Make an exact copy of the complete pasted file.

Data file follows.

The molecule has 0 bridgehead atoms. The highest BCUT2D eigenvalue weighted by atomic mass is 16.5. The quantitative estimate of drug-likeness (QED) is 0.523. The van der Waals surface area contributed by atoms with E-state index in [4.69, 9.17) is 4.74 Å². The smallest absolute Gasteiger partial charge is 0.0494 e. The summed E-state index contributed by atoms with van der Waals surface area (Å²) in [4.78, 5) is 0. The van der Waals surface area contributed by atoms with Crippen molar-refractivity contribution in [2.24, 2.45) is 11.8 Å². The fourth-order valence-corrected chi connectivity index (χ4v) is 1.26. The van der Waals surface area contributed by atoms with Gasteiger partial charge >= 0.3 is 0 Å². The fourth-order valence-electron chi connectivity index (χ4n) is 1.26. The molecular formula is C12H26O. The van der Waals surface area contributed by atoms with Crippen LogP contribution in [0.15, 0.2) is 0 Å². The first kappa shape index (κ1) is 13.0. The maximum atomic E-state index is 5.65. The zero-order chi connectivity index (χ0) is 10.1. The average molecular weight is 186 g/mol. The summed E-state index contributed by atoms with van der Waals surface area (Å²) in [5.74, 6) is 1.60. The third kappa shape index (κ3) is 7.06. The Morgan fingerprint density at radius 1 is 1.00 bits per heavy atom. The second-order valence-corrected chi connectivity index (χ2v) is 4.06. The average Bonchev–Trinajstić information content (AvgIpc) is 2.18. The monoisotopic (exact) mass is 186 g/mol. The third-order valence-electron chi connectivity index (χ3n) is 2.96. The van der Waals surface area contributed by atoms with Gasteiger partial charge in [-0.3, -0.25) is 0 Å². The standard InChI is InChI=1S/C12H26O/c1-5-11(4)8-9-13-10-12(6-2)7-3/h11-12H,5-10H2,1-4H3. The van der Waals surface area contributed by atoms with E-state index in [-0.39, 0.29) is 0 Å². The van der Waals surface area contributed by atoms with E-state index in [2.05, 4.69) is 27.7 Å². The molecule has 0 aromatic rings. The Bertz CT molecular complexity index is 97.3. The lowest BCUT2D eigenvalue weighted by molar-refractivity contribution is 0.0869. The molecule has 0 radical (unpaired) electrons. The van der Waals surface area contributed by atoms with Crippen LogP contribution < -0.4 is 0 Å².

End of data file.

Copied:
The molecule has 0 bridgehead atoms. The highest BCUT2D eigenvalue weighted by atomic mass is 16.5. The quantitative estimate of drug-likeness (QED) is 0.523. The van der Waals surface area contributed by atoms with E-state index in [4.69, 9.17) is 4.74 Å². The smallest absolute Gasteiger partial charge is 0.0494 e. The summed E-state index contributed by atoms with van der Waals surface area (Å²) in [4.78, 5) is 0. The van der Waals surface area contributed by atoms with Crippen molar-refractivity contribution in [2.24, 2.45) is 11.8 Å². The fourth-order valence-corrected chi connectivity index (χ4v) is 1.26. The van der Waals surface area contributed by atoms with Gasteiger partial charge >= 0.3 is 0 Å². The fourth-order valence-electron chi connectivity index (χ4n) is 1.26. The molecular formula is C12H26O. The van der Waals surface area contributed by atoms with Crippen LogP contribution in [0.15, 0.2) is 0 Å². The first kappa shape index (κ1) is 13.0. The maximum atomic E-state index is 5.65. The zero-order chi connectivity index (χ0) is 10.1. The average molecular weight is 186 g/mol. The summed E-state index contributed by atoms with van der Waals surface area (Å²) in [5.74, 6) is 1.60. The third kappa shape index (κ3) is 7.06. The Morgan fingerprint density at radius 1 is 1.00 bits per heavy atom. The second-order valence-corrected chi connectivity index (χ2v) is 4.06. The average Bonchev–Trinajstić information content (AvgIpc) is 2.18. The monoisotopic (exact) mass is 186 g/mol. The third-order valence-electron chi connectivity index (χ3n) is 2.96. The van der Waals surface area contributed by atoms with Gasteiger partial charge in [-0.3, -0.25) is 0 Å². The standard InChI is InChI=1S/C12H26O/c1-5-11(4)8-9-13-10-12(6-2)7-3/h11-12H,5-10H2,1-4H3. The van der Waals surface area contributed by atoms with E-state index in [-0.39, 0.29) is 0 Å². The van der Waals surface area contributed by atoms with E-state index in [2.05, 4.69) is 27.7 Å². The molecule has 0 aromatic rings. The Bertz CT molecular complexity index is 97.3. The lowest BCUT2D eigenvalue weighted by molar-refractivity contribution is 0.0869. The molecule has 0 radical (unpaired) electrons. The van der Waals surface area contributed by atoms with Crippen LogP contribution < -0.4 is 0 Å².